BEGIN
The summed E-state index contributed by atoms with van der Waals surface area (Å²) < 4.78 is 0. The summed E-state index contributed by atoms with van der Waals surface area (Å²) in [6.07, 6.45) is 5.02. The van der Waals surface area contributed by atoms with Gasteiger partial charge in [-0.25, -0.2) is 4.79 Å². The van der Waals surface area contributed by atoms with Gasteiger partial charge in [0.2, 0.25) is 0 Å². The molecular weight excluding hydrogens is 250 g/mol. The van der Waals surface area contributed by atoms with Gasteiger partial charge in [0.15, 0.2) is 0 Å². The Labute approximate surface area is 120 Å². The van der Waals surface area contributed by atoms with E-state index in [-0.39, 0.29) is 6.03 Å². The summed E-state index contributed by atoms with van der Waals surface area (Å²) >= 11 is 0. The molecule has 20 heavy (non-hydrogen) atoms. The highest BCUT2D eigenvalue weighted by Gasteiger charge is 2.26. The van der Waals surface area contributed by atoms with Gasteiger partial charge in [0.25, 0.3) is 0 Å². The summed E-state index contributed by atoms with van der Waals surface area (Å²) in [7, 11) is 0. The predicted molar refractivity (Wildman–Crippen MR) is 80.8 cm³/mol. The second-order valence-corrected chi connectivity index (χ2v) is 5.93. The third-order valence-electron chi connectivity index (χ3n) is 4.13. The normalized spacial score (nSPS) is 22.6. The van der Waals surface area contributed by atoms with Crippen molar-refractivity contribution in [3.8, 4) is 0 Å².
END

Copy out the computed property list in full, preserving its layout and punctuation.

The summed E-state index contributed by atoms with van der Waals surface area (Å²) < 4.78 is 0. The summed E-state index contributed by atoms with van der Waals surface area (Å²) in [6.07, 6.45) is 5.02. The van der Waals surface area contributed by atoms with Gasteiger partial charge in [-0.25, -0.2) is 4.79 Å². The van der Waals surface area contributed by atoms with Gasteiger partial charge in [0.2, 0.25) is 0 Å². The molecular weight excluding hydrogens is 250 g/mol. The van der Waals surface area contributed by atoms with Gasteiger partial charge in [0.15, 0.2) is 0 Å². The Labute approximate surface area is 120 Å². The van der Waals surface area contributed by atoms with E-state index in [-0.39, 0.29) is 6.03 Å². The summed E-state index contributed by atoms with van der Waals surface area (Å²) >= 11 is 0. The molecule has 20 heavy (non-hydrogen) atoms. The highest BCUT2D eigenvalue weighted by Gasteiger charge is 2.26. The van der Waals surface area contributed by atoms with Gasteiger partial charge in [0.25, 0.3) is 0 Å². The summed E-state index contributed by atoms with van der Waals surface area (Å²) in [7, 11) is 0. The predicted molar refractivity (Wildman–Crippen MR) is 80.8 cm³/mol. The second-order valence-corrected chi connectivity index (χ2v) is 5.93. The third-order valence-electron chi connectivity index (χ3n) is 4.13. The normalized spacial score (nSPS) is 22.6. The van der Waals surface area contributed by atoms with Crippen molar-refractivity contribution in [3.8, 4) is 0 Å².